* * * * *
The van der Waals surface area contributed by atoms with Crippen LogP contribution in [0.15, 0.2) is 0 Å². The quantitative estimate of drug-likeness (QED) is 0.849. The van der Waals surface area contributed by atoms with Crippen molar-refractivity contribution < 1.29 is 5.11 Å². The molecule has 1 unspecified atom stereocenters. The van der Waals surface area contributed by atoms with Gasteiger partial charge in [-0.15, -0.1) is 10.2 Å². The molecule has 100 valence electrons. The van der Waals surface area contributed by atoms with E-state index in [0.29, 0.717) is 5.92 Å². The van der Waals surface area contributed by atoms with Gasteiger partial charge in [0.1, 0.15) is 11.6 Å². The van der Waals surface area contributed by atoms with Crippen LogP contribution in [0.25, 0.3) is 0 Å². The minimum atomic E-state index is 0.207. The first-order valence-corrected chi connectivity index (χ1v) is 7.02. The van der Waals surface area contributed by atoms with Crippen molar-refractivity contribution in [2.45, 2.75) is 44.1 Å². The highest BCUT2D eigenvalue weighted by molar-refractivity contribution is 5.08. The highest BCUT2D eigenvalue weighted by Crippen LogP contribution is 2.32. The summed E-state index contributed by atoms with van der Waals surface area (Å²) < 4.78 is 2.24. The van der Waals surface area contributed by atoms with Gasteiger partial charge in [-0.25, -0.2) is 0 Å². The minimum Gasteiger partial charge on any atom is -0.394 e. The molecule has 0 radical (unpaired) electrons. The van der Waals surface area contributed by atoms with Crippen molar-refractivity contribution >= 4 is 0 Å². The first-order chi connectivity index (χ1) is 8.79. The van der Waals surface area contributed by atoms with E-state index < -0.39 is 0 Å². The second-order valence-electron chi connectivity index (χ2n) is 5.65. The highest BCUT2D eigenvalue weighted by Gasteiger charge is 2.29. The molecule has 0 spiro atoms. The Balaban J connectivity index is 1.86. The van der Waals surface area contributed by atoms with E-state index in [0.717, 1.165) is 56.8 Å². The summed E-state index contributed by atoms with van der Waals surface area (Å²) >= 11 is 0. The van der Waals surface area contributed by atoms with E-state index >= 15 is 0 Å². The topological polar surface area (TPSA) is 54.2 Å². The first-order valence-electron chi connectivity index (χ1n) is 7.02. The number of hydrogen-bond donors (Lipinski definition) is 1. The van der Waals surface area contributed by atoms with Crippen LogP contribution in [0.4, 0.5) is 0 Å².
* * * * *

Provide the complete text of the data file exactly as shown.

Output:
The van der Waals surface area contributed by atoms with Crippen LogP contribution in [0.15, 0.2) is 0 Å². The quantitative estimate of drug-likeness (QED) is 0.849. The van der Waals surface area contributed by atoms with Crippen molar-refractivity contribution < 1.29 is 5.11 Å². The molecule has 1 unspecified atom stereocenters. The van der Waals surface area contributed by atoms with Gasteiger partial charge in [-0.15, -0.1) is 10.2 Å². The molecule has 100 valence electrons. The van der Waals surface area contributed by atoms with E-state index in [0.29, 0.717) is 5.92 Å². The van der Waals surface area contributed by atoms with Gasteiger partial charge in [0.1, 0.15) is 11.6 Å². The van der Waals surface area contributed by atoms with Crippen LogP contribution in [0.25, 0.3) is 0 Å². The minimum atomic E-state index is 0.207. The first-order valence-corrected chi connectivity index (χ1v) is 7.02. The van der Waals surface area contributed by atoms with Crippen molar-refractivity contribution in [2.45, 2.75) is 44.1 Å². The highest BCUT2D eigenvalue weighted by molar-refractivity contribution is 5.08. The highest BCUT2D eigenvalue weighted by Crippen LogP contribution is 2.32. The summed E-state index contributed by atoms with van der Waals surface area (Å²) < 4.78 is 2.24. The van der Waals surface area contributed by atoms with Gasteiger partial charge in [-0.25, -0.2) is 0 Å². The minimum Gasteiger partial charge on any atom is -0.394 e. The molecule has 0 radical (unpaired) electrons. The van der Waals surface area contributed by atoms with Crippen molar-refractivity contribution >= 4 is 0 Å². The first-order chi connectivity index (χ1) is 8.79. The van der Waals surface area contributed by atoms with E-state index < -0.39 is 0 Å². The second-order valence-electron chi connectivity index (χ2n) is 5.65. The highest BCUT2D eigenvalue weighted by Gasteiger charge is 2.29. The molecule has 0 spiro atoms. The Balaban J connectivity index is 1.86. The van der Waals surface area contributed by atoms with E-state index in [0.717, 1.165) is 56.8 Å². The summed E-state index contributed by atoms with van der Waals surface area (Å²) >= 11 is 0. The van der Waals surface area contributed by atoms with E-state index >= 15 is 0 Å². The topological polar surface area (TPSA) is 54.2 Å². The first-order valence-electron chi connectivity index (χ1n) is 7.02. The number of hydrogen-bond donors (Lipinski definition) is 1. The van der Waals surface area contributed by atoms with Crippen LogP contribution in [0.4, 0.5) is 0 Å².